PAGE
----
sine wave

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Sine wave

A wave having a form which, if plotted, would be the same as that of a trigonometric sine or cosine function. The sine wave may be thought of as the projection on a plane of the path of a point moving around a circle at uniform speed. It is characteristic of one-dimensional vibrations and one-dimensional waves having no dissipation. See Harmonic motion

The sine wave is the basic function employed in harmonic analysis. It can be shown that any complex motion in a one-dimensional system can be described as the superposition of sine waves having certain amplitude and phase relationships. The technique for determining these relationships is known as Fourier analysis. See Wave equation, Wave motion

McGraw-Hill Concise Encyclopedia of Physics. © 2002 by The McGraw-Hill Companies, Inc.

sine wave

[′sīn ‚wāv]
(physics)
A wave whose amplitude varies as the sine of a linear function of time. Also known as sinusoidal wave.
McGraw-Hill Dictionary of Scientific & Technical Terms, 6E, Copyright © 2003 by The McGraw-Hill Companies, Inc.

sine wave

A wave form containing only one frequency; the amplitude of the periodic oscillation is a sinusoidal function of time. Also see pure tone.
McGraw-Hill Dictionary of Architecture and Construction. Copyright © 2003 by McGraw-Hill Companies, Inc.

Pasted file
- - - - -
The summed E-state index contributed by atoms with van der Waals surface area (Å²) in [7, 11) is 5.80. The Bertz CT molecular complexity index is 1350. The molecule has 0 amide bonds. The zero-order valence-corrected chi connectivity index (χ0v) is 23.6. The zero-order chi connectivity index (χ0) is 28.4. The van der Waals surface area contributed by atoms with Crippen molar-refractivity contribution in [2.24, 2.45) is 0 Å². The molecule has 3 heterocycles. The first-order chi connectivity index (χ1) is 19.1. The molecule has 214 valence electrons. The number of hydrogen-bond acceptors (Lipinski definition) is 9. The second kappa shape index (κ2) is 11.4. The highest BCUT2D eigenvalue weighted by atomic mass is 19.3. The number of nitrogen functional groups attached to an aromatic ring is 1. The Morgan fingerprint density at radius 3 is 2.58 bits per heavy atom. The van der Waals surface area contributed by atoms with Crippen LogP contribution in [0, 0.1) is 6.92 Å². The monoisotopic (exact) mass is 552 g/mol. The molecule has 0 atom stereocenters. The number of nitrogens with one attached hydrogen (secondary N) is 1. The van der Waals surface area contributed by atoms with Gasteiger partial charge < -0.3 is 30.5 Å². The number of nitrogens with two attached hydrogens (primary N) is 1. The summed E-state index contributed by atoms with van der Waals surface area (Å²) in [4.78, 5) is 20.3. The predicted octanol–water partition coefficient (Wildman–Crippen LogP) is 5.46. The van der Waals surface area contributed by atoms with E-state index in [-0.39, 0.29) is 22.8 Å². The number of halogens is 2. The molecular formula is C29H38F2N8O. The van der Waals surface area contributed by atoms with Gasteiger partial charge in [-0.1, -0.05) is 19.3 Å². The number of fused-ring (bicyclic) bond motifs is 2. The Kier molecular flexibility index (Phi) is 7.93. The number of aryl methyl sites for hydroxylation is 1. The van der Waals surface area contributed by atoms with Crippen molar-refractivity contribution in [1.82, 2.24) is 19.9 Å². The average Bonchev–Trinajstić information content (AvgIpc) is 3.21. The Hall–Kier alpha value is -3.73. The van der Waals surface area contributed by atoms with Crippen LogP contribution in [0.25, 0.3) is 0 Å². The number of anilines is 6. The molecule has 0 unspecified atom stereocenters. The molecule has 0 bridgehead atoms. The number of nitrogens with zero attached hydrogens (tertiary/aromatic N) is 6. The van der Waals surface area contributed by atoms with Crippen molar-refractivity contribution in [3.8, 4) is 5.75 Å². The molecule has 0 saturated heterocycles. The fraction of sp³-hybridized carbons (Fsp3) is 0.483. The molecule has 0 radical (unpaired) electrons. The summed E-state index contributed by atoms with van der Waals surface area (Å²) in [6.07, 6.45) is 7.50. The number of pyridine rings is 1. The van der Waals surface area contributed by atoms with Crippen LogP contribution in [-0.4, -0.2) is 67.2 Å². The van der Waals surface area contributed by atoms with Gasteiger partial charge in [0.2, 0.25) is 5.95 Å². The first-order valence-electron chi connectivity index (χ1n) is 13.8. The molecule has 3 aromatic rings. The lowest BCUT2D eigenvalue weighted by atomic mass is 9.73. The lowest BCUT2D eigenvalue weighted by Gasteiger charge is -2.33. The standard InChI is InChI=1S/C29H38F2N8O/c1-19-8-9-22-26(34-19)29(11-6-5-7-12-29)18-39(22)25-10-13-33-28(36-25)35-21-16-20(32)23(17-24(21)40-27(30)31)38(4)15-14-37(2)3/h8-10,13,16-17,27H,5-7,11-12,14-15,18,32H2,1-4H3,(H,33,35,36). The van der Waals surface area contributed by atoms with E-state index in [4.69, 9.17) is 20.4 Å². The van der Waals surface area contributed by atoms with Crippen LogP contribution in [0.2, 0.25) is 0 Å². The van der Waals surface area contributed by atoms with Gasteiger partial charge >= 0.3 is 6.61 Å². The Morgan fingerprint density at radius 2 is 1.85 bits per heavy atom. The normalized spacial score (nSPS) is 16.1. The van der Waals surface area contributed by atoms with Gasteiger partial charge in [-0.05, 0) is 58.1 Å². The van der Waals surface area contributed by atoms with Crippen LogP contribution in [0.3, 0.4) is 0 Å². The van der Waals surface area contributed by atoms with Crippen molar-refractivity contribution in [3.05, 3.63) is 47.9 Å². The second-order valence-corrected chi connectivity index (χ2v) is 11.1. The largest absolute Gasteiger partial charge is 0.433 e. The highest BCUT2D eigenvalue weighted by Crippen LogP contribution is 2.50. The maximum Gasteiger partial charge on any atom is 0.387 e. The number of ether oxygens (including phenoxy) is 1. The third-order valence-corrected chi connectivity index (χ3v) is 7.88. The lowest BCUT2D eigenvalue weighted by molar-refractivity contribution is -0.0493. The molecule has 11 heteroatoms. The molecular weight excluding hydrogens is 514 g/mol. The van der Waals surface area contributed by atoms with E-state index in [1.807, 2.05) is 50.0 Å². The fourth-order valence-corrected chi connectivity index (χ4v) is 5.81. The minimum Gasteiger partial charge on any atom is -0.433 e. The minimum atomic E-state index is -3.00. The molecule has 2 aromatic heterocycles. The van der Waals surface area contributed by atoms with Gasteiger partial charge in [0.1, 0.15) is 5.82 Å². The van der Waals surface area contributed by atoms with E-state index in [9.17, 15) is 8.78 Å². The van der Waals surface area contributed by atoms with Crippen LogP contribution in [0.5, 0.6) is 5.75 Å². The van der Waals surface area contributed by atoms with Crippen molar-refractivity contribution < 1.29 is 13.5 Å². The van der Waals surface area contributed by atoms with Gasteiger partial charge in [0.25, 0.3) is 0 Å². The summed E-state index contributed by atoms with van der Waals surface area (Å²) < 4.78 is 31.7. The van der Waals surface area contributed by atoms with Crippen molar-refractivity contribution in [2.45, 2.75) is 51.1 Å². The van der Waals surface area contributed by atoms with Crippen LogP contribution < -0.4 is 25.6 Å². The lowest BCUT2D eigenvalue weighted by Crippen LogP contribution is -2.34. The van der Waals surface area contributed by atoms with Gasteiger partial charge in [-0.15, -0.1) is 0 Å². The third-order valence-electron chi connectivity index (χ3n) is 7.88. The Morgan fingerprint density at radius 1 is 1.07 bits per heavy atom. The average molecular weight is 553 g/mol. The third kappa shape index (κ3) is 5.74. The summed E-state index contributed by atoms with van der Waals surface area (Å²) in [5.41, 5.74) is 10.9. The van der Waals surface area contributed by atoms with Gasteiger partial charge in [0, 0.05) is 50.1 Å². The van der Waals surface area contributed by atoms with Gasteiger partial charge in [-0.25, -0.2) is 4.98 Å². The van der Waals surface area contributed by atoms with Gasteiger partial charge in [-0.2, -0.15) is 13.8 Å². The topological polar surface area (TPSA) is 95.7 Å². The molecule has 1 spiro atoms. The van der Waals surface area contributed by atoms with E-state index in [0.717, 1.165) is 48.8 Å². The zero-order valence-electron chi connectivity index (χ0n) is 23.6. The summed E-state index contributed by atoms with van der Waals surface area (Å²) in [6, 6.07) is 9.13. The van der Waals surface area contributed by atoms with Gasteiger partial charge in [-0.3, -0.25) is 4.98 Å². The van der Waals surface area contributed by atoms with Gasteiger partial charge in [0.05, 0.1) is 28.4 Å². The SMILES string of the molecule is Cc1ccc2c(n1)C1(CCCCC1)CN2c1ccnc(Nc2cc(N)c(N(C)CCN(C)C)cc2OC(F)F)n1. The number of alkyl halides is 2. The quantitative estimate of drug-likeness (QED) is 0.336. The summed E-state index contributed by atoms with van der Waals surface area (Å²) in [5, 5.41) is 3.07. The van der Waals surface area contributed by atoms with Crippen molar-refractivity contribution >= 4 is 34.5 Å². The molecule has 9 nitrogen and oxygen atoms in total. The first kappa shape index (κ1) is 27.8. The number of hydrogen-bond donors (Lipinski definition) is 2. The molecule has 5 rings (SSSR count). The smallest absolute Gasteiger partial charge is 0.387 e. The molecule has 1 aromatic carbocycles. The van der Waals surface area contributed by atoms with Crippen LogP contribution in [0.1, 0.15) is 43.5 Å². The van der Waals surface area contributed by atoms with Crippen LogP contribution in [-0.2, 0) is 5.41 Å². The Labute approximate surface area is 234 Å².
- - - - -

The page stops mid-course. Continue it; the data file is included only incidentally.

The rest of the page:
sine wave

(mathematics)
A waveform of a single constant frequency and amplitude that continues for all time.

Compare wavelet.
This article is provided by FOLDOC - Free Online Dictionary of Computing (foldoc.org)

sine wave

A continuous, uniform wave with a constant frequency and amplitude. See wavelength.


A Sine Wave
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We leveraged our market leading SineWave Guardian(R) technology, to work with this emerging innovation, so our customer's motors are protected, and they can realise the full benefits of high frequency motors.'
* three Enterprise 2300 UPS units designed for enterprise applications, where pure sinewave output is needed and where line-interactive voltage regulators must provide 24x7 protection against sags, surges, spikes and brownouts.
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This command consists of a sinewave of a given dynamic amplitude centered about a given mean level.